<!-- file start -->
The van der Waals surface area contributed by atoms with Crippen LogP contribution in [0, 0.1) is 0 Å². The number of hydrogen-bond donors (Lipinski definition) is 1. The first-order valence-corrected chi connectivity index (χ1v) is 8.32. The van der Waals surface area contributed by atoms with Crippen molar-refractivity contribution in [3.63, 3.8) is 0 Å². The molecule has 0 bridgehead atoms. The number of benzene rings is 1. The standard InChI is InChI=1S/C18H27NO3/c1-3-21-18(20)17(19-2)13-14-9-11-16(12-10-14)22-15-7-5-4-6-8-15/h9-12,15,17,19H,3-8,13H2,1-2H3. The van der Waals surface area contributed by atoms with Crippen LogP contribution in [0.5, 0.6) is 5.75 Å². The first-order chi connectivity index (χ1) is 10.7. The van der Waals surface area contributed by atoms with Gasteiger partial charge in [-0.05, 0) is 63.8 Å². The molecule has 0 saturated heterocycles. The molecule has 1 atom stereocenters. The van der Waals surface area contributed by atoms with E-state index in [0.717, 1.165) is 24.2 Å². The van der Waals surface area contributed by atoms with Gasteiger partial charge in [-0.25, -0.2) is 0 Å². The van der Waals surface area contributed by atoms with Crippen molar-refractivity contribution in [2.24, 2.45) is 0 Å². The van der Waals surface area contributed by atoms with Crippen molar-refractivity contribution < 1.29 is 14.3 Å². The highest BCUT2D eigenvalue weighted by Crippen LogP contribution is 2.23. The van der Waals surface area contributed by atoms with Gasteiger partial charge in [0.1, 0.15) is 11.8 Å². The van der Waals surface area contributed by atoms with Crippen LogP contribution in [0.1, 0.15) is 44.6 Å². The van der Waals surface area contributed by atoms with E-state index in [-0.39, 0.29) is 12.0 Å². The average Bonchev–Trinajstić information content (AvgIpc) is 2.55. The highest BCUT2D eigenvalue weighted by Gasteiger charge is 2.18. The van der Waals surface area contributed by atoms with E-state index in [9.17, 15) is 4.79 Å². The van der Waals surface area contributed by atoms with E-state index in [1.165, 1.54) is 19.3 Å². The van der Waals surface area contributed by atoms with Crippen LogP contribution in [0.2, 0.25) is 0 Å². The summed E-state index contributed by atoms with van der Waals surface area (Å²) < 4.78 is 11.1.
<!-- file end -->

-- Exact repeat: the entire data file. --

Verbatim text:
The van der Waals surface area contributed by atoms with Crippen LogP contribution in [0, 0.1) is 0 Å². The number of hydrogen-bond donors (Lipinski definition) is 1. The first-order valence-corrected chi connectivity index (χ1v) is 8.32. The van der Waals surface area contributed by atoms with Crippen molar-refractivity contribution in [3.63, 3.8) is 0 Å². The molecule has 0 bridgehead atoms. The number of benzene rings is 1. The standard InChI is InChI=1S/C18H27NO3/c1-3-21-18(20)17(19-2)13-14-9-11-16(12-10-14)22-15-7-5-4-6-8-15/h9-12,15,17,19H,3-8,13H2,1-2H3. The van der Waals surface area contributed by atoms with Crippen LogP contribution in [0.5, 0.6) is 5.75 Å². The first-order chi connectivity index (χ1) is 10.7. The van der Waals surface area contributed by atoms with Gasteiger partial charge in [-0.05, 0) is 63.8 Å². The molecule has 0 saturated heterocycles. The molecule has 1 atom stereocenters. The van der Waals surface area contributed by atoms with E-state index in [0.717, 1.165) is 24.2 Å². The van der Waals surface area contributed by atoms with Gasteiger partial charge in [-0.25, -0.2) is 0 Å². The van der Waals surface area contributed by atoms with Crippen molar-refractivity contribution in [2.24, 2.45) is 0 Å². The van der Waals surface area contributed by atoms with Crippen molar-refractivity contribution < 1.29 is 14.3 Å². The highest BCUT2D eigenvalue weighted by Crippen LogP contribution is 2.23. The van der Waals surface area contributed by atoms with Gasteiger partial charge in [0.1, 0.15) is 11.8 Å². The van der Waals surface area contributed by atoms with Crippen LogP contribution in [0.1, 0.15) is 44.6 Å². The van der Waals surface area contributed by atoms with E-state index in [-0.39, 0.29) is 12.0 Å². The average Bonchev–Trinajstić information content (AvgIpc) is 2.55. The highest BCUT2D eigenvalue weighted by Gasteiger charge is 2.18. The van der Waals surface area contributed by atoms with E-state index in [9.17, 15) is 4.79 Å². The van der Waals surface area contributed by atoms with E-state index in [1.165, 1.54) is 19.3 Å². The van der Waals surface area contributed by atoms with Crippen LogP contribution in [0.2, 0.25) is 0 Å². The summed E-state index contributed by atoms with van der Waals surface area (Å²) < 4.78 is 11.1.